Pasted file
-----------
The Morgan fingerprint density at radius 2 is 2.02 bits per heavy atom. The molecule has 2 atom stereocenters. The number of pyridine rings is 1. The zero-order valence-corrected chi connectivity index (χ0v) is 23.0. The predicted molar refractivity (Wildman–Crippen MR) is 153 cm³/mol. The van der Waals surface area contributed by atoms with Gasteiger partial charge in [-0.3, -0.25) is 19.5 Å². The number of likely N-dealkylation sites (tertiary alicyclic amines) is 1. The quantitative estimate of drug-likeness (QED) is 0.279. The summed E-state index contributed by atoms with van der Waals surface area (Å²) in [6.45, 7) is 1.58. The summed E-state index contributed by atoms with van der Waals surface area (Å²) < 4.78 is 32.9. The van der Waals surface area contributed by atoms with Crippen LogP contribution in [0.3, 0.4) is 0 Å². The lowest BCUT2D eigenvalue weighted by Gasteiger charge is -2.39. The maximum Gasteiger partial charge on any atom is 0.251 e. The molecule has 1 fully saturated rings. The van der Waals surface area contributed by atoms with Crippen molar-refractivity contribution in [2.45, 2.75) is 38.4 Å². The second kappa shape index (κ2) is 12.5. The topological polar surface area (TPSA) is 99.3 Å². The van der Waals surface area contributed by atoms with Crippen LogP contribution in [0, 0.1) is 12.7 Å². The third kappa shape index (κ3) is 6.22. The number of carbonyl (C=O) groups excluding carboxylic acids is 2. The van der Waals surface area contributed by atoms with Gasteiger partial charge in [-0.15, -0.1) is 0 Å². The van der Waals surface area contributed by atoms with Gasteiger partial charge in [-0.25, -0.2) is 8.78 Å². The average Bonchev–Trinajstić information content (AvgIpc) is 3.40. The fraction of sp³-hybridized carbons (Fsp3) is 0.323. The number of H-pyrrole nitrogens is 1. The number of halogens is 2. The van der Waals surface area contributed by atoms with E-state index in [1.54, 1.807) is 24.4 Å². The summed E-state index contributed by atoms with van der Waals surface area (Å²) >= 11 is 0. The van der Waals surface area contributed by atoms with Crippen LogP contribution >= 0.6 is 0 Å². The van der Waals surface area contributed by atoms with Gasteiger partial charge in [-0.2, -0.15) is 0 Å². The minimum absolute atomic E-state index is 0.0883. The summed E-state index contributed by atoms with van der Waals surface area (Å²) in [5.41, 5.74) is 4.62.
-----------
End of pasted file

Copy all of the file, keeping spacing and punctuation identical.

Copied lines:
The Morgan fingerprint density at radius 2 is 2.02 bits per heavy atom. The molecule has 2 atom stereocenters. The number of pyridine rings is 1. The zero-order valence-corrected chi connectivity index (χ0v) is 23.0. The predicted molar refractivity (Wildman–Crippen MR) is 153 cm³/mol. The van der Waals surface area contributed by atoms with Gasteiger partial charge in [-0.3, -0.25) is 19.5 Å². The number of likely N-dealkylation sites (tertiary alicyclic amines) is 1. The quantitative estimate of drug-likeness (QED) is 0.279. The summed E-state index contributed by atoms with van der Waals surface area (Å²) in [6.45, 7) is 1.58. The summed E-state index contributed by atoms with van der Waals surface area (Å²) < 4.78 is 32.9. The van der Waals surface area contributed by atoms with Crippen LogP contribution in [0.3, 0.4) is 0 Å². The lowest BCUT2D eigenvalue weighted by Gasteiger charge is -2.39. The maximum Gasteiger partial charge on any atom is 0.251 e. The molecule has 1 fully saturated rings. The van der Waals surface area contributed by atoms with Crippen molar-refractivity contribution in [2.45, 2.75) is 38.4 Å². The second kappa shape index (κ2) is 12.5. The topological polar surface area (TPSA) is 99.3 Å². The van der Waals surface area contributed by atoms with Crippen LogP contribution in [0, 0.1) is 12.7 Å². The third kappa shape index (κ3) is 6.22. The number of carbonyl (C=O) groups excluding carboxylic acids is 2. The van der Waals surface area contributed by atoms with Gasteiger partial charge in [-0.15, -0.1) is 0 Å². The van der Waals surface area contributed by atoms with Gasteiger partial charge in [-0.25, -0.2) is 8.78 Å². The average Bonchev–Trinajstić information content (AvgIpc) is 3.40. The fraction of sp³-hybridized carbons (Fsp3) is 0.323. The number of H-pyrrole nitrogens is 1. The number of halogens is 2. The van der Waals surface area contributed by atoms with E-state index in [1.54, 1.807) is 24.4 Å². The summed E-state index contributed by atoms with van der Waals surface area (Å²) >= 11 is 0. The van der Waals surface area contributed by atoms with Crippen LogP contribution >= 0.6 is 0 Å². The van der Waals surface area contributed by atoms with Gasteiger partial charge in [-0.2, -0.15) is 0 Å². The minimum absolute atomic E-state index is 0.0883. The summed E-state index contributed by atoms with van der Waals surface area (Å²) in [5.41, 5.74) is 4.62.